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The Sefer Torah From Start To Finish | 101 Uses, Part 7

The Sefer Torah From Start To Finish, In Eight Parts

By Mark L. Berch

The primary function of a Sefer Torah is the public reading, which will be covered in the final essay.  There are other ways in which it is used.

The most joyous use is the processional, called the hakafot, at Simchat Torah, when all the Sifrei Torah are taken out to be marched and danced with.  This custom dates only to the middle ages.  This procession also takes place with lulav and esrog at Hoshana Rabbah.

A more sedate ritual occurs on a Shabbat  Mevarchim, the one before the New Moon.  A Sefer Torah is held during a special blessing which announces the coming of the new month.  In some synagogues, there is a processional of congregants carrying lulav and esrog on non-Shabbat days of Sukkot, and the Torah is kept out, generally on the reading table, for that.  Similarly, during the recitation of the Hoshanot during Sukkot, one custom is to take out the Sefer Torah for that too, because the congregational refrain includes the word Torah.  Some synagogues take out scrolls for the memorial prayer during Yizkor.

The most solemn use is during Kol Nidrei.  The heart of this service, near the beginning, is the recitation of the Kol Nidrei prayer, which is a legal formula which releases people from vows made under duress.  Traditionally, two or three scrolls (or, in some places, all scrolls) are held by honored congregants, to act as witnesses for the legal procedure.

Somewhat related to this was a custom of grasping a Torah while making an oath, presumably the better to ensure that the truth was told.  Many rabbis were, understandably, not happy with reliance on oaths at all.  They would generally discourage their use, for who could be absolutely certain of memory?  And an oath could deprive the rabbi as adjudicator the flexibility to work something out.  An account of just such an event is given in “The Oath”, in I.B.Singer’s warm memoir “In My Father’s Court”.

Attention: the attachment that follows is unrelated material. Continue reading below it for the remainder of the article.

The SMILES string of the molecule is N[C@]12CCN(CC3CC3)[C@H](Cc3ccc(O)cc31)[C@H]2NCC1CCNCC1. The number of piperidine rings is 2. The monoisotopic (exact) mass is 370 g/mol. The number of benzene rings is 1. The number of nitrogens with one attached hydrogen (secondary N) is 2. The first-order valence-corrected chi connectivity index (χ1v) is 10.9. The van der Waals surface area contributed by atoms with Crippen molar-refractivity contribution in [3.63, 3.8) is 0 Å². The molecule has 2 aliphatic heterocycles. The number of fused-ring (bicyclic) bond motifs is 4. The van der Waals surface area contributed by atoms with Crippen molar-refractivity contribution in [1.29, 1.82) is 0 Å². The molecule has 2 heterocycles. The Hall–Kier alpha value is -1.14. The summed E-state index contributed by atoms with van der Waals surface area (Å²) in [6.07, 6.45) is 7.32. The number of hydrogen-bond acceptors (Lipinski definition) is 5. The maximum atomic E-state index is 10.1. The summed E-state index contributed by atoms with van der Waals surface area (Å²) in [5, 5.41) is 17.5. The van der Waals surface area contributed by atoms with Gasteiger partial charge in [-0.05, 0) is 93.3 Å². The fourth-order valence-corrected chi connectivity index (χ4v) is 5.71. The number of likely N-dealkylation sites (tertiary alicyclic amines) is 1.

The Torah is also displayed (by opening the ark) for many High Holiday prayers, and for Avinu Malkaynu whenever it is recited, and for Anim Zemirot.  The original reasons for this appear to have been lost.

Some uses of the Sefer Torah are archaic.  The ordeal of Sotah involved rubbing bitter waters onto Numbers 5:21-23 to erase the verses.  Indeed, until Sotah was abolished by  Rabbi Johanan ben Zakkai, those verses had to be written in erasable form (i.e. without use of vitriol).  The Talmud also records that the Sefer Torah would accompany a King into battle, and was used in a special public fast ceremony at times of drought.  There was also a medieval custom that a Torah could be brought into the room of a woman in a dangerously difficult labor, and could even be grasped by the woman, to give her extra strength.

Finally, the Sefer Torah, as a physical object, could be bought and sold.  But such is its holiness that sale is permitted only for three purposes: raising money for ransoming captives, for marrying, and for Torah study.  Given, however, that there is both a licit and an illicit market in Sifrei Torah, it appears that this rule is not strictly followed.  In fact, this Torah holiness extends to items used with the Sefer Torah.  This “contact Kadoshin” extends most strongly to the Ark.  Thus, one cannot sell an Ark even to build a synagogue, since an Ark outranks a synagogue.  However, the Sefer Torah has less contact with the reading table, so a reading table can be sold to buy an Ark.  The Sefer Torah also emanates holiness to its ornaments.  Indeed, even the chair or stand on which the Sefer Torah sits during the reading of the Haftorah is sufficiently elevated in holiness that it may not be discarded, but must be placed in a geniza or buried.  So just think what the Sefer Torah can do for you.

Next:  The Public Reading of the Sefer Torah